How Can I Help An Early Emerging Bumble Bee Queen In Winter?

Date: 7th February 2020

In January and February, you may find an early emerging bumble bee queen that you feel needs a little help.  However, it may not respond in the way you had hoped, even if it accepts a little sugar water from you.  In such situations, I think it best to place it outside in a plant pot as I describe below, and allow nature to take its course.

Below is one such query from a visitor to this website.  She kindly agreed to allow me to publish the query for the benefit of other visitors.


I wondered if you could help me please, I found a bumble bee in my garden yesterday just sitting on the floor.  I have two dogs so wanted to move it to a safe place and so brought it indoors to give it some sugar water.

The bumble bee seemed quite weak (her back legs didn’t seem to be very strong).  Anyway, she managed to lap up some of the sugar water. I was fully expecting this to revitalise her ready for me to put her back in the garden but it didn’t.

As it was getting late, the sun was setting I decided to keep her in overnight and release her in the morning.  During the night she seemed to get weaker, and by the morning I found her curled up on her back. I flipped her over and assumed she was dead, but half an hour later her back legs started moving and she raised all of her wings and started shivering.  

I then had to leave to go to work and when I returned my husband had found her on her back and so flipped her over again.  This time I thought she was dead. But again an hour later I started to see her back leg lift and move again, so I really don’t know what to do.  Is she dying or just sleeping?   Should I keep her in my garage or find a hole and put her back outside?  She is currently in an old fish tank covered by a small layer of shredded paper and hasn't had any sugar water since yesterday.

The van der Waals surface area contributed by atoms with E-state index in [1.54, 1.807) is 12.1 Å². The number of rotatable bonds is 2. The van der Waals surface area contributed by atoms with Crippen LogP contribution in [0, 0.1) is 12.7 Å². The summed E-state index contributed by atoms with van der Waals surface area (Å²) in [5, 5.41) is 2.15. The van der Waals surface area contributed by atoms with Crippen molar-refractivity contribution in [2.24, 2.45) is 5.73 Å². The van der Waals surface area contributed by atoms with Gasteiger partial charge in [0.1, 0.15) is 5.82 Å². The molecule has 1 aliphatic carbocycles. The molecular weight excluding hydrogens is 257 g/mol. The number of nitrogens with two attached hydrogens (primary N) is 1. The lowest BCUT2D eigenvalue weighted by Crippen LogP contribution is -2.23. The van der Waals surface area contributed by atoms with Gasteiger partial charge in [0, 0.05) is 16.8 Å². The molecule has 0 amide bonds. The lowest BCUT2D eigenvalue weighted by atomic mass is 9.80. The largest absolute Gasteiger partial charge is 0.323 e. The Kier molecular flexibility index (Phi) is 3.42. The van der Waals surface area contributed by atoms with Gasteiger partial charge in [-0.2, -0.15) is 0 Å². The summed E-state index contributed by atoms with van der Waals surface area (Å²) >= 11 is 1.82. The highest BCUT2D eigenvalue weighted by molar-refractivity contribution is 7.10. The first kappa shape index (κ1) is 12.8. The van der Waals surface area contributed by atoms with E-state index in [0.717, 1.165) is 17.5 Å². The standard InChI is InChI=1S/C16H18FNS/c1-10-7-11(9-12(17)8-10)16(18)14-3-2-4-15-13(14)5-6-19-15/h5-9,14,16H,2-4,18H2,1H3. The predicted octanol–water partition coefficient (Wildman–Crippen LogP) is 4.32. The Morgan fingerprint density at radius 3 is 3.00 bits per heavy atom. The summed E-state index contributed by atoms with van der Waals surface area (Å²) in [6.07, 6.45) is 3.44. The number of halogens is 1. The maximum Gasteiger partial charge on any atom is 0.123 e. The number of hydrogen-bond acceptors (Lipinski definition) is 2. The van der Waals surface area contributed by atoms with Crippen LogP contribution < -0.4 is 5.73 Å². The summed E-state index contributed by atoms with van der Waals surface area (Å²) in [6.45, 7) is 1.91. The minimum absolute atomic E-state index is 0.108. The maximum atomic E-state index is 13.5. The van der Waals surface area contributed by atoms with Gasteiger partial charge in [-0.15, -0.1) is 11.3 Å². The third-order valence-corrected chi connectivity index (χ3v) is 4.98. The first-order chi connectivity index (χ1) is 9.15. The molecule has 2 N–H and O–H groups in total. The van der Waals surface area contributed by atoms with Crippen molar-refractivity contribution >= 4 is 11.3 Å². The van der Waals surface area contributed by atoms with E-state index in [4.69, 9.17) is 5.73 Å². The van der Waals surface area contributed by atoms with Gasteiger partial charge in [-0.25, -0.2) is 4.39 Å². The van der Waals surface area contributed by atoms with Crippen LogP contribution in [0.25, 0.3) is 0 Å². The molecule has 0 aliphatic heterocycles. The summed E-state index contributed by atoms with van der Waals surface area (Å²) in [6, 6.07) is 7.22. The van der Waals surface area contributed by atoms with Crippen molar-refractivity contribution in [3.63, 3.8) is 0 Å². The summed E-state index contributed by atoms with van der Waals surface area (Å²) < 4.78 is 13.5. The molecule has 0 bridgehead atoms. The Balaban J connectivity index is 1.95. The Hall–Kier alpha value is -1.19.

I’ve done some research and can’t really find an answer to my query and have emailed a couple of other websites but had no response. Thanks in advance.

From C. - UK

buff tailed Bumble bee queen foraging on pink Daphne flower.Bumble bee queen foraging on Daphne.

My response:

"I'm not sure what is going on with the bumble bee you have found.  Perhaps it wants to continue its winter snooze.  When a bumble bee raises one of its legs toward you, it's a defensive posture - the bee is feeling threatened.

If it were me, I would allow nature to take its course, since it's unclear as to the situation with this bee.  If you have a suitable container (perhaps a terracotta plant pot with a hole at the bottom, or similar weather proof pot), perhaps you could line it with a little dry grass or leaves - or similar. Place the bumble bee inside.  Put something over the top of the pot so the bee is sheltered, but ensure there is a good gap so the bee can get out.  Place it somewhere secure where the pot cannot topple over.  

Queen bumble foraging on a winter blooming purple crocus flower.Queen bumble bees may be seen early in the year foraging on winter blooming flowers, such as crocus.

If the bee wishes to continue snoozing, it can then do so, and leave the pot when it is ready.  It will need to forage freely in order to find pollen.  If it is parasitized, there is nothing you can do, and it will die naturally.

I hope this helps, thank you so much for caring about the bees, and best wishes."